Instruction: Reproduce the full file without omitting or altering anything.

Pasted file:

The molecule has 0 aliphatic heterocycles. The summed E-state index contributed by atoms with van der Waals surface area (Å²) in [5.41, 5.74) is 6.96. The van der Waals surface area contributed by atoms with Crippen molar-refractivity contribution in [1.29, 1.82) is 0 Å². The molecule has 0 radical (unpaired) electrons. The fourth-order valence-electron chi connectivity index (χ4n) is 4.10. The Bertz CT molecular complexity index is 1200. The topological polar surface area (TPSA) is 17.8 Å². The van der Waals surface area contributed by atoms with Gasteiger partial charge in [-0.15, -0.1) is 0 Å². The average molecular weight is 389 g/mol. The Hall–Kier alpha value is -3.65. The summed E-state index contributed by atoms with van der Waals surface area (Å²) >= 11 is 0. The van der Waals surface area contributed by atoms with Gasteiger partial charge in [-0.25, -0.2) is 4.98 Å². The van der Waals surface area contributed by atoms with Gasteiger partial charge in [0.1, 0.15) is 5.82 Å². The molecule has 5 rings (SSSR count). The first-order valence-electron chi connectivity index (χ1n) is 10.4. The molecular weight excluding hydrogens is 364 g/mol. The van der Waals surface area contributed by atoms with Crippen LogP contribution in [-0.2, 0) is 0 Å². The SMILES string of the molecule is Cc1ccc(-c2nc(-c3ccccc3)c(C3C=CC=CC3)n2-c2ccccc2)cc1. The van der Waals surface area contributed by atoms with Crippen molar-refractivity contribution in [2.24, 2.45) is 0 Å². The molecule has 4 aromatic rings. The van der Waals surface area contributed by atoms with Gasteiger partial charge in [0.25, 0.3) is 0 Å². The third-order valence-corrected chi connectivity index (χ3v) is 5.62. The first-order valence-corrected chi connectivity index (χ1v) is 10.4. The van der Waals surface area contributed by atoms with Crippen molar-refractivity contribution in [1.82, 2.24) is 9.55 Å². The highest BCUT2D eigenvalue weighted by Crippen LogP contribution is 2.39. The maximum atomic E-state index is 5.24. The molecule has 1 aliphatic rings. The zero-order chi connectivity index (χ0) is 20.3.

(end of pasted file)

The molecule has 0 aliphatic heterocycles. The summed E-state index contributed by atoms with van der Waals surface area (Å²) in [5.41, 5.74) is 6.96. The van der Waals surface area contributed by atoms with Crippen molar-refractivity contribution in [1.29, 1.82) is 0 Å². The molecule has 0 radical (unpaired) electrons. The fourth-order valence-electron chi connectivity index (χ4n) is 4.10. The Bertz CT molecular complexity index is 1200. The topological polar surface area (TPSA) is 17.8 Å². The van der Waals surface area contributed by atoms with Gasteiger partial charge in [-0.15, -0.1) is 0 Å². The average molecular weight is 389 g/mol. The Hall–Kier alpha value is -3.65. The summed E-state index contributed by atoms with van der Waals surface area (Å²) >= 11 is 0. The van der Waals surface area contributed by atoms with Gasteiger partial charge in [-0.25, -0.2) is 4.98 Å². The van der Waals surface area contributed by atoms with Gasteiger partial charge in [0.1, 0.15) is 5.82 Å². The molecule has 5 rings (SSSR count). The first-order valence-electron chi connectivity index (χ1n) is 10.4. The molecular weight excluding hydrogens is 364 g/mol. The van der Waals surface area contributed by atoms with Crippen LogP contribution in [-0.2, 0) is 0 Å². The SMILES string of the molecule is Cc1ccc(-c2nc(-c3ccccc3)c(C3C=CC=CC3)n2-c2ccccc2)cc1. The van der Waals surface area contributed by atoms with Crippen molar-refractivity contribution in [2.24, 2.45) is 0 Å². The molecule has 4 aromatic rings. The van der Waals surface area contributed by atoms with Gasteiger partial charge in [0.25, 0.3) is 0 Å². The third-order valence-corrected chi connectivity index (χ3v) is 5.62. The first-order valence-corrected chi connectivity index (χ1v) is 10.4. The van der Waals surface area contributed by atoms with Crippen molar-refractivity contribution in [1.82, 2.24) is 9.55 Å². The highest BCUT2D eigenvalue weighted by Crippen LogP contribution is 2.39. The maximum atomic E-state index is 5.24. The molecule has 1 aliphatic rings. The zero-order chi connectivity index (χ0) is 20.3.